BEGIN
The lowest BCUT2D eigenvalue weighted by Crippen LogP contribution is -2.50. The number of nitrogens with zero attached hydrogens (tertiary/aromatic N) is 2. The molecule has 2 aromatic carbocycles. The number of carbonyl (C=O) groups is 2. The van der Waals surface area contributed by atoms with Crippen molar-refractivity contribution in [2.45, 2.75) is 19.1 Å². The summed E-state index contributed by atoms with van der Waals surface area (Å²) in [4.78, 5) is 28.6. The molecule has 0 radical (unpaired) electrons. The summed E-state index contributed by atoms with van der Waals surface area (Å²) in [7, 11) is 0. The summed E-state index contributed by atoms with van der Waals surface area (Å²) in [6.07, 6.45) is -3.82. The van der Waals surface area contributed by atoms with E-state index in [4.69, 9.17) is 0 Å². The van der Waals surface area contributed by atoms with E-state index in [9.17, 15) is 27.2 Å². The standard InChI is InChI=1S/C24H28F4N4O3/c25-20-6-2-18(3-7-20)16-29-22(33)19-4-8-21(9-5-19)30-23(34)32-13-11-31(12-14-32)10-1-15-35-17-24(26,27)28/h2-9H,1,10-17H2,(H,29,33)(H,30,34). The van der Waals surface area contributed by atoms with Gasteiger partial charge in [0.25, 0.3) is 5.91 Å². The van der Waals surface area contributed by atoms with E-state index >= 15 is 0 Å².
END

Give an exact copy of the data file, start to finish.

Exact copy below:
The lowest BCUT2D eigenvalue weighted by Crippen LogP contribution is -2.50. The number of nitrogens with zero attached hydrogens (tertiary/aromatic N) is 2. The molecule has 2 aromatic carbocycles. The number of carbonyl (C=O) groups is 2. The van der Waals surface area contributed by atoms with Crippen molar-refractivity contribution in [2.45, 2.75) is 19.1 Å². The summed E-state index contributed by atoms with van der Waals surface area (Å²) in [4.78, 5) is 28.6. The molecule has 0 radical (unpaired) electrons. The summed E-state index contributed by atoms with van der Waals surface area (Å²) in [7, 11) is 0. The summed E-state index contributed by atoms with van der Waals surface area (Å²) in [6.07, 6.45) is -3.82. The van der Waals surface area contributed by atoms with E-state index in [4.69, 9.17) is 0 Å². The van der Waals surface area contributed by atoms with E-state index in [9.17, 15) is 27.2 Å². The standard InChI is InChI=1S/C24H28F4N4O3/c25-20-6-2-18(3-7-20)16-29-22(33)19-4-8-21(9-5-19)30-23(34)32-13-11-31(12-14-32)10-1-15-35-17-24(26,27)28/h2-9H,1,10-17H2,(H,29,33)(H,30,34). The van der Waals surface area contributed by atoms with Gasteiger partial charge in [0.25, 0.3) is 5.91 Å². The van der Waals surface area contributed by atoms with E-state index >= 15 is 0 Å².